When I first started reading X-Men comics, Jim Lee was making his marks on Uncanny and Marvel was a few months away from dropping the adjective-less X-Men, a book that went on to sell millions of copies. With Lee’s departure, my young mind unquestionably felt as if the art style of the X-books took a hit (although I have come to appreciate and honor the contributors that followed with each subsequent reading). A slew of great artists has left their mark on the X-books in the decades that followed, but Chris Bachalo has produced so many iconic images for the line that he stands on a pedestal of his own.
Thus, it’s fitting that the second book in Marvel’s Monograph series of artbooks follows up the previously released instalment on Art Adams, the other X-artist in the merry mutant’s creative pantheon. These books, priced affordably at 20 bucks, give a decent overview of a specific artist’s work for the publisher. While still sporting a soft cover, the book is larger than your average Marvel trade with thicker paper to boot. Getting a larger print to some of Bachalo’s most iconic spreads was a joy, allowing you to really analyze the implausible lively detail Chris has developed in his style over the years. Seeing some of his early Generation X work, already exaggerated and comical, next to his more recent work shows just how much he has developed as an artist while retaining his core style. He likely has imitators, but to see one of his works is to immediately connect you to the creator; you are left with no doubt of the pencil’s origins when presented with a piece by Bachalo.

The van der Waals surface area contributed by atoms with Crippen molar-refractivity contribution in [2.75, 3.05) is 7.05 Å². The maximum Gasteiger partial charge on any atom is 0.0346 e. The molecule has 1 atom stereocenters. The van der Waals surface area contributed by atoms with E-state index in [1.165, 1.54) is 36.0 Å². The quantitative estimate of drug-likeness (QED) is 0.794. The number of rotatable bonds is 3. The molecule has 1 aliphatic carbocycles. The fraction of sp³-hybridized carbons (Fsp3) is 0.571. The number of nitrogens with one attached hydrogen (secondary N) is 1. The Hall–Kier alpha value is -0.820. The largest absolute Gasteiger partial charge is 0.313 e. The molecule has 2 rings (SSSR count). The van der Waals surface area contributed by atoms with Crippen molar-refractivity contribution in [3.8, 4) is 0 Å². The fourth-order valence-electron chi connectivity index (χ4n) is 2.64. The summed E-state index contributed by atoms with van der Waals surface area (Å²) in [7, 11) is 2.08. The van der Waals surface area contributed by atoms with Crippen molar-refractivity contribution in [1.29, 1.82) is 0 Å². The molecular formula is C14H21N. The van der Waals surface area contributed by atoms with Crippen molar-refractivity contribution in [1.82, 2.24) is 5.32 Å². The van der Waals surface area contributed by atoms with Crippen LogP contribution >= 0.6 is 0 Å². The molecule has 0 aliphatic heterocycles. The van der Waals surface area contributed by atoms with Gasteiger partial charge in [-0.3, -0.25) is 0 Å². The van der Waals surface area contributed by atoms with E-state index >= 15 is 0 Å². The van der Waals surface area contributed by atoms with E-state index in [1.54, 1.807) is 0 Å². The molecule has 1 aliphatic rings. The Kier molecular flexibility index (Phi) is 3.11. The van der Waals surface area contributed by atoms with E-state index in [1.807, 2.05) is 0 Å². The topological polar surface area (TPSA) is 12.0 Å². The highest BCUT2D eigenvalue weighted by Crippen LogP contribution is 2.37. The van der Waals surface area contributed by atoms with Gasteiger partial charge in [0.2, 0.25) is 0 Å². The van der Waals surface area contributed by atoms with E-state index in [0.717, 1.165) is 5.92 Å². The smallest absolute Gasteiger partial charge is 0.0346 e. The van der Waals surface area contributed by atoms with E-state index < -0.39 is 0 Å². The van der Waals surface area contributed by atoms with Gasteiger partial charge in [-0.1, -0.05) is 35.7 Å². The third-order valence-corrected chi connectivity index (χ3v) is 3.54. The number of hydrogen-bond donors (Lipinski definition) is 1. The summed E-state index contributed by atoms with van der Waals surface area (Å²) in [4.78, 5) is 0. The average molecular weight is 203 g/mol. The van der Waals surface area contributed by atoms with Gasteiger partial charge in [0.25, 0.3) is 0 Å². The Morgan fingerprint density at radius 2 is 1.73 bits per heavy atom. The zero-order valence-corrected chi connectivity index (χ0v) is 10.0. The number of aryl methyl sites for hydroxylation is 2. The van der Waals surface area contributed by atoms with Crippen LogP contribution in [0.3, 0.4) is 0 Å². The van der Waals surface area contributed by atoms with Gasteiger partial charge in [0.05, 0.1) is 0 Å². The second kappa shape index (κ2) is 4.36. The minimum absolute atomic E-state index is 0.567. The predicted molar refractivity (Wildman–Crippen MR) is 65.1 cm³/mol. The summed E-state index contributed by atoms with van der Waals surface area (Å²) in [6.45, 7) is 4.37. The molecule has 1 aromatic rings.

As beautiful as the colors often are, the book also highlights some of his plain pencils and inked lines. It’s in these images that you can see Bachalo’s love for comics coming through. With every image, you feel gleeful exuberance and subtle character radiating from the page. Even when his work takes on a dark or violent edge, it still feels fun and accessible to a general audience, a capacity few can demonstrate.
As an added bonus, each section of the books has reflections and thoughts from Bachalo himself; things he was trying out at the time or external forces placed on his work. I was actually shocked to read that near the end of his run on Generation X, Marvel asked that he reign in his style as it was getting too “cartoony” for their taste. In my eyes, it seems like his work has only gotten more animated in the years since! He notes one of his favorite issues was written for Grant Morrison during his New X-Men run. We learn that Morrison provides a rough outline of the story and lets the artist improvise. The issue turned out great, and it’s a fine reminder that as great as the narrative direction envisioned by the writer, it’s the artist that gives it life on the page, and that is something Chris Bachalo has done in spades.
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